Sproul enjoys playing the organ.
David Sproul, chief engineer for WMAL(AM/FM) and WRQX(FM) in Washington recently retired (though he’s part-timing a little until a full-transition is completed). TechBytes recently spoke with him.
TechBytes:How did you decide it was time?
David Sproul: My predecessors all retired at 62 but I’ve hung in there until 65 (in December), so I hope I’ve excused myself from any accusations of selfishly retiring “too early.” My 93-year-old mother and beautiful one-year-old grandson need my company a lot more than, well, my company!
By the way, I still have Randy Stine’s August 2003 Radio World article framed on my office wall. He wrote it back when I passed the 30-year mark.
TechBytes:What will you do after you step away?
Sproul: My colleagues are tired of hearing about my all my neglected hobbies. I like to play the piano and pipe organ, to paint, to fiddle with old cars, to travel and to fly airplanes. I’m a member of the TSS Flying Club at Montgomery Airpark out in Gaithersburg, Md. We own two Cessna 172s and two 182s for use by club members. I also soloed a helicopter three years ago and would pounce on a chance to advance those skills should an opportunity arise.
TechBytes:How did you get into this business?
Sproul: When Tim Timberlake (later long time morning man at WRVA in Richmond, Va.) went off to college, he helped me inherit the job of hosting the Saturday evening Top 40 show on WTON(AM) in Staunton, Va., when I turned 16 in 1966. It was a fabulous way to get some peer respect at that delicate stage of maturity. I stayed there part time on weekends and summers through 1972 and went straight from there to WMAL in 1973, where I have been ever since.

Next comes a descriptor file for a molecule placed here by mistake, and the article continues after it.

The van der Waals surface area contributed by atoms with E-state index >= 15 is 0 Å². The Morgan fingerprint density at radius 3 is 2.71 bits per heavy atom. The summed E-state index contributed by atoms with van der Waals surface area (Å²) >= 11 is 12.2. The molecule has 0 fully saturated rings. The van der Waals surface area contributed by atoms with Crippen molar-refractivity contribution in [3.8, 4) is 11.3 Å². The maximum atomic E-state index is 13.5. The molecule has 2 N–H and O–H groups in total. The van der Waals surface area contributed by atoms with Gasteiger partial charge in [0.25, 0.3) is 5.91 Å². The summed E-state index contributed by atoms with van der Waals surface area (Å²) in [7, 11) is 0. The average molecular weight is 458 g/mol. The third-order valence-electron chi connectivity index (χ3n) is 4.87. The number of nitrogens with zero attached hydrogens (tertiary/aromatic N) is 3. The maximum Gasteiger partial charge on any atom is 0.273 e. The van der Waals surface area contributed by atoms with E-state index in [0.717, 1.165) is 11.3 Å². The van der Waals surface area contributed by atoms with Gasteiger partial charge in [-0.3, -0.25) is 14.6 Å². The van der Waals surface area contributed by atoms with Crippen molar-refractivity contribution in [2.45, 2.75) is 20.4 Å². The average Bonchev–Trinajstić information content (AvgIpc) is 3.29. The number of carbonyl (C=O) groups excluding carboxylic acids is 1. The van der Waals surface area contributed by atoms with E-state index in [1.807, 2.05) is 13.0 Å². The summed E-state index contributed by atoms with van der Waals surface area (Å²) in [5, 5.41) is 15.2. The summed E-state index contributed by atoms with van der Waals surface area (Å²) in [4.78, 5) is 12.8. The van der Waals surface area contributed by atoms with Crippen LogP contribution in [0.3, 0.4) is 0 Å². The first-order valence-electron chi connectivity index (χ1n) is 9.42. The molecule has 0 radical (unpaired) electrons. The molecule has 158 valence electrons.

Sproul now has more time for flying. Yes, he voluntarily gets into that machine. TechBytes:Did you have a particularly influential person or Elmer?
Sproul: Yes, Tim Timberlake showed me the way on program content and Rex Houser, the chief engineer at WTON, introduced me to engineering principles. Ironically, it was Houser’s defensive reluctance to share any real access or authority which stoked my determination to keep learning what I could on my own. Even though I went on to get a BS in Biology from Randolph-Macon College, I credit a mail-order course in broadcast engineering from Cleveland Institute of Electronics with handing me the broadcast engineering knowledge I needed in a very efficient manner. I still have the study guides and I see that the course is still available online all these years later.
TechBytes:What’s the most noticeable change in the business that you’ve observed over time?
Sproul: When I started at WMAL there were 18 (yes, 18!) well-paid union (NABET) engineers on staff for the two stations. Now I am lucky to be able to justify having one full time assistant. I don’t believe any elaboration is necessary!
TechBytes:Any projects, facility moves or other big jobs that you’re particularly proud of?
Sproul: No, with a studio plant that has been in continuous operation for 41 years I’m afraid my greatest accomplishment has been simply to avoid any embarrassing disasters.
TechBytes:What were your favorite products over the years?
Sproul: The Bauer FB-5V AM transmitters in use from 1967 through the early 2000s gave us amazingly good sound and reliability for decades. I believe they are still on the air in Mexico. ITC cart machines were loyal troupers in the 1980s. I also loved the PR&E BMX and RMX consoles. We still have several and somehow keep them going with routine refurbishment by Bob Moore at Mooretronix out in Michigan.